The Way Of WebKit

Published Date
26 - Mar - 2009
| Last Updated
26 - Mar - 2009
The Way Of WebKit

There And Back Again

Ah, the browser wars. What would these pages be without them? With the launch of Chrome, Google joins Apple as a strong advocate for WebKit, the open source browser engine that combines fast rendering with plenty of standards-compliant goodness. Now, thanks to a really cheeky developer, WebKit might garner some support from a very unlikely source — good ol’ M-dollar.

It all started during a propaganda session by Steve Ballmer. A young developer, as yet untainted by said propaganda, asked the exalted CEO, “Why is IE still relevant and why is it worth spending money on rendering engines when there are open source ones available that can respond to changes in Web standards faster?” Ordinarily, this would have elicited a reaction that would rise through the YouTube ranks like nothing before it. However, the response was even stranger: “Open source is interesting. Apple has embraced WebKit and we may look at that, but we will continue to build extensions for IE 8.”

Before you head out into the streets cheering, note that last bit: “build extensions for IE 8.” Which means that even if IE 8 uses WebKit, Microsoft will continue to make IE-specific features, which means that it won’t end the messy era of IE-specific code. Soon after, Ballmer confirmed that Microsoft hasn’t suddenly gone soft — the company will stick to its current Trident rendering engine, because “there will continue to be a lot of proprietary innovation by us, and other people, inside the browser itself.”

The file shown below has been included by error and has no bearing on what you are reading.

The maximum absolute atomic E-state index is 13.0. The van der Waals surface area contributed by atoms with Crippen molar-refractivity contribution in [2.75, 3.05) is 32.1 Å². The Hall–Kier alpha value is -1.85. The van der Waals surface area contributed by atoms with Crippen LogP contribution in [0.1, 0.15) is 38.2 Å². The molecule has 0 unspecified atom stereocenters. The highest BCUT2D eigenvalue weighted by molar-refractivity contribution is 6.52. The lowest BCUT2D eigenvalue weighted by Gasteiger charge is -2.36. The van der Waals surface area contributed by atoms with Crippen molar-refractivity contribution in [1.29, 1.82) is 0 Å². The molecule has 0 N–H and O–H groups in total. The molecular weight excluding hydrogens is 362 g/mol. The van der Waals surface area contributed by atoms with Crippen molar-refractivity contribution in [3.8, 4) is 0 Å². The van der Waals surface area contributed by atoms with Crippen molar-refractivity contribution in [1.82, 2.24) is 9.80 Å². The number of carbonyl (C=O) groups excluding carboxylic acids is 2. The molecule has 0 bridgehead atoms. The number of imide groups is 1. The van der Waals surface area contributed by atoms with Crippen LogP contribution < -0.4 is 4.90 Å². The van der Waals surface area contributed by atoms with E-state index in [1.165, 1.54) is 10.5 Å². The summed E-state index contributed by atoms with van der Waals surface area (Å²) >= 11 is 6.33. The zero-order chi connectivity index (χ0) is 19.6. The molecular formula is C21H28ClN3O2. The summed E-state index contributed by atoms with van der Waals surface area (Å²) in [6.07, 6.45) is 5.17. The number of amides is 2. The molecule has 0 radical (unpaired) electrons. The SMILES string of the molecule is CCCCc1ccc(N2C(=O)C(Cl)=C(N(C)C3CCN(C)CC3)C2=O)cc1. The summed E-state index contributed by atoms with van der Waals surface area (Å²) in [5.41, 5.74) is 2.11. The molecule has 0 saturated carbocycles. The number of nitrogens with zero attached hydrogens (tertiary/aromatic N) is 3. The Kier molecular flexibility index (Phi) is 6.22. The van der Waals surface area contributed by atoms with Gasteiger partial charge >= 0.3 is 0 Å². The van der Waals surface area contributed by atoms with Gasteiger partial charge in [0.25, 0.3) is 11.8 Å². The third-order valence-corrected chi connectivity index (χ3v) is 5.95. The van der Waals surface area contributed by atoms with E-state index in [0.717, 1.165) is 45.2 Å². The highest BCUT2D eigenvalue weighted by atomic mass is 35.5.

Had Microsoft decided to the WebKit way, however, there would have been a lot to look forward to. Firstly, with the growing number of Macs, Web developers need to make sure that their applications work with Safari, which uses WebKit. Secondly, and more importantly, a WebKit-powered IE on Windows Mobile devices wouldn’t be nearly as awful. Android phones use WebKit as well, so a site designed for WebKit will work well with IE and Chrome on your PC, Safari on your Mac, IE on your Windows Mobile phone, and the browser on your Android phone. Finally, the WebKit-powered Safari 4 beta is the only browser engine to pass the ACID 3 test so far. The WebKit Way would have brought us a Web that we’ve all dreamed of: one that is standards compliant, and runs everywhere.

And, of course, it had to be Microsoft who ruined it.


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